PH = 7.22, that is moderate acidaemia.
HCO3 = 17 mmol/L, then we have metabolic acidosis.
Since we have metabolic acidosis, then next step is to calculate the anion gap and the compensation.
The Anion gap is calculated using the following equation:
AG = Na – (Cl + HCO3) = 147 – (109+17) = 21. So, we have HAGMA.
To calculate the compensation, we use Winter’s formula, that is:
Expected CO2 = 1.5 x HCO3 + 8 (+/-2) = 31.5 – 35.5. CO2 for this patient is 45, so we have additional respiratory acidosis.
Since we have HAGMA, then we need to calculate the delta ratio to exclude the presence of additional metabolic process.
Delta ratio is calculated as: AG – 12/24 – HCO3 = 9/7 = 1.28. So we have pure HAGMA.
Other abnormal findings:
The most obvious abnormal finding is very high lactate level of 9.9 mmol/L.
Na = 147 mmol/L , that is mild hypernatraemia.
K = 3.1 mmol/L, that is mild hypokalaemia.
carboxy Hb = 4.2% (Probably the patient is a smoker) – normal level in non-smokers is less than 2% and in smokers, the normal level is less than 5% (It can be up to 9% in smokers).
Final conclusion: Moderate combined HAGMA and respiratory acidosis with severe hyperlactataemia and mild hypernatraemia and hypokalaemia.
For the differential diagnosis of HAGMA, we use the mnemonic of CAT MUDPILES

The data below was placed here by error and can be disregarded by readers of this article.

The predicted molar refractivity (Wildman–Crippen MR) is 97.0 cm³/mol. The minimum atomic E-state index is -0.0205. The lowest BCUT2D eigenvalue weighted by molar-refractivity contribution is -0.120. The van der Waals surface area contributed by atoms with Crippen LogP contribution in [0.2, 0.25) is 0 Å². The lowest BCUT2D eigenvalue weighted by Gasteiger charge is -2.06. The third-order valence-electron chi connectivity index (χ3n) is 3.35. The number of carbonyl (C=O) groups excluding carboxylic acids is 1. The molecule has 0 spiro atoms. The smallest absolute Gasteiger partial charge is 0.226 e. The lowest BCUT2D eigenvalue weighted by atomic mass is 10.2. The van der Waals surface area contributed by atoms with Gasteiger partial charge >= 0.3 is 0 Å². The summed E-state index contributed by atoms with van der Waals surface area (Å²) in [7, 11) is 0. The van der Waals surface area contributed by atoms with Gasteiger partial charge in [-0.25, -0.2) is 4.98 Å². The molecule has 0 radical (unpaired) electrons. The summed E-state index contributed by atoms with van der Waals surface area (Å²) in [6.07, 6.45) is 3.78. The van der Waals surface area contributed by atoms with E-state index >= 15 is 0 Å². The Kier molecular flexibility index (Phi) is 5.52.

- C = cyanide, carbon monoxide
- A = Aminoglycosides
- T = toluene, thiophyline.
- M = methanol, metformin
- U = uraemia
- D = diabetic ketoacidosis, alcoholic ketoacidosis and starvation Ketoacidosis
- P = phenformin, pyroglutamic acid, paraldehyde, propylene glycol, paracetamol
- I = iron, isoniazid
- L = lactate
- E = ethanol, ethylene glycol
- S = salicylates
Theophylline overdose can cause lactic acidosis associated with elevated glucose level, high Na and low K. However, this patient didn’t use Theophylline. This patient took an overdose of Clenbuterol, that is selective B2 agonist.
B2 agonists cause hyperlactataemia by The increase of glycolysis and pyruvate production.
Hyperlactataemia is divided into two groups depending on the cause:
Type A hyperlactataemia.
- Shock / reduce organs perfusion
- Severe hypoxia
- Severe anaemia
- CO poisoning
Type B hyperlactataemia (We use the mnemonic BLACK MIST)
- B = beta agonists
- L = liver failure
- A = alcohol, anticonvulsants (Valproate)
- C = cyanide
- K = ketoacidosis
- M = metformin
- I = inborn error of metabolism
- S = salicylate / sepsis
- T = thiamine deficiency
This patient was managed supportively
- IV fluids
- Benzodiazepine for the anxiety (Diazepam)
- He was put on metoprolol that reduced his heart rate to about 110.
Next day the condition improved and he was discharged home after psychiatry team review.